Tuesday, October 2, 2012

Back to the Future: Part 1

  I feel like I took a trip into 1999 last night. I've mentioned my recent entry into self-publishing, and I've been on the prowl for marketing options for my book. (Something I'm not crazy about, as I explained in last week's post.)
You remember sites like this. I hope you've updated yours
to fit into the 21st century a little better!
    So, I've been searching for blogs and websites where I can write guest posts, do interviews, or solicit a review from the blogger, and I am sorry to say that even in this modern, tech-savvy, drag-and-drop web-builder world, too many people still have awful-looking blogs and websites. Why do I bring up 1999? Because that was a time when you only build the most basic of websites if you didn't know much about coding or design. And some of these sites I looked at gave off that same feel--like the person who created them had no idea what they were doing and just slapped a bunch of stuff together and called it good.
    To be fair, some people had really beautiful sites. But they are in the minority. I must have looked at over a hundred different blogs and websites last night, and I was plagued by slow load times, an excess of 3rd party widgets and plugins, gigantic headers, ridiculously confusing navigation, poorly arranged photos and widgets that didn't fit the content/sidebar areas of the site, and things that were just plain ugly, like background images, colors, logos, poor quality photos, etc.
    I worked at a web design company, so I probably notice this stuff a lot more than the average person, but, especially with the slow load times, I don't know how these people have so many page views and so many followers with a site as disorganized/ugly/confusing as that!

  Because of all the problems I found, I'm going to break the analysis and advice into two parts. Part 2 will be up tomorrow.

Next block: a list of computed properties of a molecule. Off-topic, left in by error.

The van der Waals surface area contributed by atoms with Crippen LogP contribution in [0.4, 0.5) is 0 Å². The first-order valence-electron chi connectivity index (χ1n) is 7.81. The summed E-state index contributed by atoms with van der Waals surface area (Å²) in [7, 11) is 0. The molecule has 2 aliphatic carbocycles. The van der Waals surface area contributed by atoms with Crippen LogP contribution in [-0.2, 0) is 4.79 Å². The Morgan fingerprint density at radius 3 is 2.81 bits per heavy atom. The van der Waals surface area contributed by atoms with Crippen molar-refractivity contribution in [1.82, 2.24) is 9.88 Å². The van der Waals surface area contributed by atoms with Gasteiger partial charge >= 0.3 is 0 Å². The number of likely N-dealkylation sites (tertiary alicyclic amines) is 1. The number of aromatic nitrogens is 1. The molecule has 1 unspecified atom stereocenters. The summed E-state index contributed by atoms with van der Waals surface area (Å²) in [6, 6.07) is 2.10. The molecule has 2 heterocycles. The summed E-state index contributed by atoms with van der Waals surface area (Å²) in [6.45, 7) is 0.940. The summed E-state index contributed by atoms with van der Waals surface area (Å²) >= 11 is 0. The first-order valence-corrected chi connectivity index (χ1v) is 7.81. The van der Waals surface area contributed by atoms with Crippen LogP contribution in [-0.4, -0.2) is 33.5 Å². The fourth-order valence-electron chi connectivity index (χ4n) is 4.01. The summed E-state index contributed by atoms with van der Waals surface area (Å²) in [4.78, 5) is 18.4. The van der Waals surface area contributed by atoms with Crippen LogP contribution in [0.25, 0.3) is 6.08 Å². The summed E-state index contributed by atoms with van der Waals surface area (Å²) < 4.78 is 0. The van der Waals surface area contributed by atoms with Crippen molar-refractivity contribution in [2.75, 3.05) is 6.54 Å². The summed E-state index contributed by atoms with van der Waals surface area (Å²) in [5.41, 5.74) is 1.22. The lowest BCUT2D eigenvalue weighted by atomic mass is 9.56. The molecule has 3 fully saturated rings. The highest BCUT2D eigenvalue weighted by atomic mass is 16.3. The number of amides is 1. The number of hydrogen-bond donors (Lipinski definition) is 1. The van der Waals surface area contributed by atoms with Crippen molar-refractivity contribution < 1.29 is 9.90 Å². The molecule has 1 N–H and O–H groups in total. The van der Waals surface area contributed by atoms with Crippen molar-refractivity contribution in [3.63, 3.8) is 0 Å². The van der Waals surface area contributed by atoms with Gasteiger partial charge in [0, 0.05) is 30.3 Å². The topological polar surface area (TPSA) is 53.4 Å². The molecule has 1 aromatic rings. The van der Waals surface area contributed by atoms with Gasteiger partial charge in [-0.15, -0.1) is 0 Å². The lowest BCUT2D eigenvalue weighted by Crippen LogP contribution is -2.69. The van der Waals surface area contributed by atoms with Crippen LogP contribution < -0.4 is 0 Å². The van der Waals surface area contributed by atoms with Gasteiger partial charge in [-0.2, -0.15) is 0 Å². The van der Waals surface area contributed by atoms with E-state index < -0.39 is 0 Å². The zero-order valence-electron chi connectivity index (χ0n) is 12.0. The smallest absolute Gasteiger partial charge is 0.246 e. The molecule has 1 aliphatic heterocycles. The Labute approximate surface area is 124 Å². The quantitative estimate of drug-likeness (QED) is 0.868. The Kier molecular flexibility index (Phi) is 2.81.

1) Some of these people had gigantic headers, like took-up-almost-the-ENTIRE-screen big. Most of them were really pretty, and often, these were some of the better designed sites, but as far as attracting new visitors go, gigantic headers like that are one of the worst things you can do, no matter how pretty is it. Why? People spend the majority of their time on a website homepage ABOVE THE FOLD (i.e. the part of the webpage you see when you first arrive on a website without scrolling down at all).

Apparently these guys specialize in gigantic headers. Which might work for some products,
but for most sites, a big header is taking away from all the other great stuff you have to offer.
   Aside from not giving a new visitor any idea of what you do beyond what's in your header image, these big images can really take a toll on your load time/page speed (i.e. how long it takes for a web browser to load all the elements on a webpage from the time that a person clicks a link to the time that the page finishes loading.)

2) Confusing navigation was another issue. The majority of the sites were book blogging sites that published book reviews and accepted review requests from authors and publishers. The majority of them also had a review policy page which explained what types of books they accepted, among other details like whether they preferred print or ebook format.

    However, I would venture to say that at least a third of the sites I looked at had hidden this page somewhere on their site. If it's a big part of what you do, it should be ABOVE THE FOLD, and it should be easy enough for someone to find if that's what they're looking for. This means it should be in the navigation menu or in a widget or text box at the very top of the page. Some people had them hidden in "about" pages, "contact" pages, or profile widgets, and some of them were just little links hidden halfway down the homepage in between two other garish images or flashy widgets.

    That's it for today. Consider your website or blog and ask yourself if you commit any of these faux pas that can wreck your new visitor stats. Make sure to check back tomorrow for the rest of the list!

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